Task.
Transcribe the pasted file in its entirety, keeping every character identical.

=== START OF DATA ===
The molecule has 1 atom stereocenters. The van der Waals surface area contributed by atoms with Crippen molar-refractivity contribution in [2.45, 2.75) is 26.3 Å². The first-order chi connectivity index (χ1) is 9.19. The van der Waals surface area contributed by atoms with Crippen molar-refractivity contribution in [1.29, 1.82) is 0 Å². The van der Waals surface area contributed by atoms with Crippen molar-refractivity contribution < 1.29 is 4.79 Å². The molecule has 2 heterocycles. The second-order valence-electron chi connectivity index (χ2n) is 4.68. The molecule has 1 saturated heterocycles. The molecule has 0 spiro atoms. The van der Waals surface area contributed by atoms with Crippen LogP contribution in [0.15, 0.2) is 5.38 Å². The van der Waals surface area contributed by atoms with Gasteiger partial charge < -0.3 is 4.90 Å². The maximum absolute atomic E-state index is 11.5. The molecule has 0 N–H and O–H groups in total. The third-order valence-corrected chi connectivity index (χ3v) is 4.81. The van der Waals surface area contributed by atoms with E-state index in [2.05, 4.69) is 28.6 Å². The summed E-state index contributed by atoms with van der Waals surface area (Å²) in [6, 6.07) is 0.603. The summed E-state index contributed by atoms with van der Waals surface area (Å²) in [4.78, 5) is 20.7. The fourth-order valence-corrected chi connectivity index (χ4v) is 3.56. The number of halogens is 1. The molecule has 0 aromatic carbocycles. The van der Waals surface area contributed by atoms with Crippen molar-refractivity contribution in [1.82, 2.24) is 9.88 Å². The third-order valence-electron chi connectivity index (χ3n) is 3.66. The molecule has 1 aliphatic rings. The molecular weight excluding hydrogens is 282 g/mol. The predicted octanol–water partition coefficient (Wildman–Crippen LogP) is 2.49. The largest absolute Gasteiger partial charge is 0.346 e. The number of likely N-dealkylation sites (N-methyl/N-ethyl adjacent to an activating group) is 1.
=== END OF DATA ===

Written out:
The molecule has 1 atom stereocenters. The van der Waals surface area contributed by atoms with Crippen molar-refractivity contribution in [2.45, 2.75) is 26.3 Å². The first-order chi connectivity index (χ1) is 9.19. The van der Waals surface area contributed by atoms with Crippen molar-refractivity contribution in [1.29, 1.82) is 0 Å². The van der Waals surface area contributed by atoms with Crippen molar-refractivity contribution < 1.29 is 4.79 Å². The molecule has 2 heterocycles. The second-order valence-electron chi connectivity index (χ2n) is 4.68. The molecule has 1 saturated heterocycles. The molecule has 0 spiro atoms. The van der Waals surface area contributed by atoms with Crippen LogP contribution in [0.15, 0.2) is 5.38 Å². The van der Waals surface area contributed by atoms with Gasteiger partial charge < -0.3 is 4.90 Å². The maximum absolute atomic E-state index is 11.5. The molecule has 0 N–H and O–H groups in total. The third-order valence-corrected chi connectivity index (χ3v) is 4.81. The van der Waals surface area contributed by atoms with E-state index in [2.05, 4.69) is 28.6 Å². The summed E-state index contributed by atoms with van der Waals surface area (Å²) in [6, 6.07) is 0.603. The summed E-state index contributed by atoms with van der Waals surface area (Å²) in [4.78, 5) is 20.7. The fourth-order valence-corrected chi connectivity index (χ4v) is 3.56. The number of halogens is 1. The molecule has 0 aromatic carbocycles. The van der Waals surface area contributed by atoms with Crippen molar-refractivity contribution in [1.82, 2.24) is 9.88 Å². The third-order valence-electron chi connectivity index (χ3n) is 3.66. The molecule has 1 aliphatic rings. The molecular weight excluding hydrogens is 282 g/mol. The predicted octanol–water partition coefficient (Wildman–Crippen LogP) is 2.49. The largest absolute Gasteiger partial charge is 0.346 e. The number of likely N-dealkylation sites (N-methyl/N-ethyl adjacent to an activating group) is 1.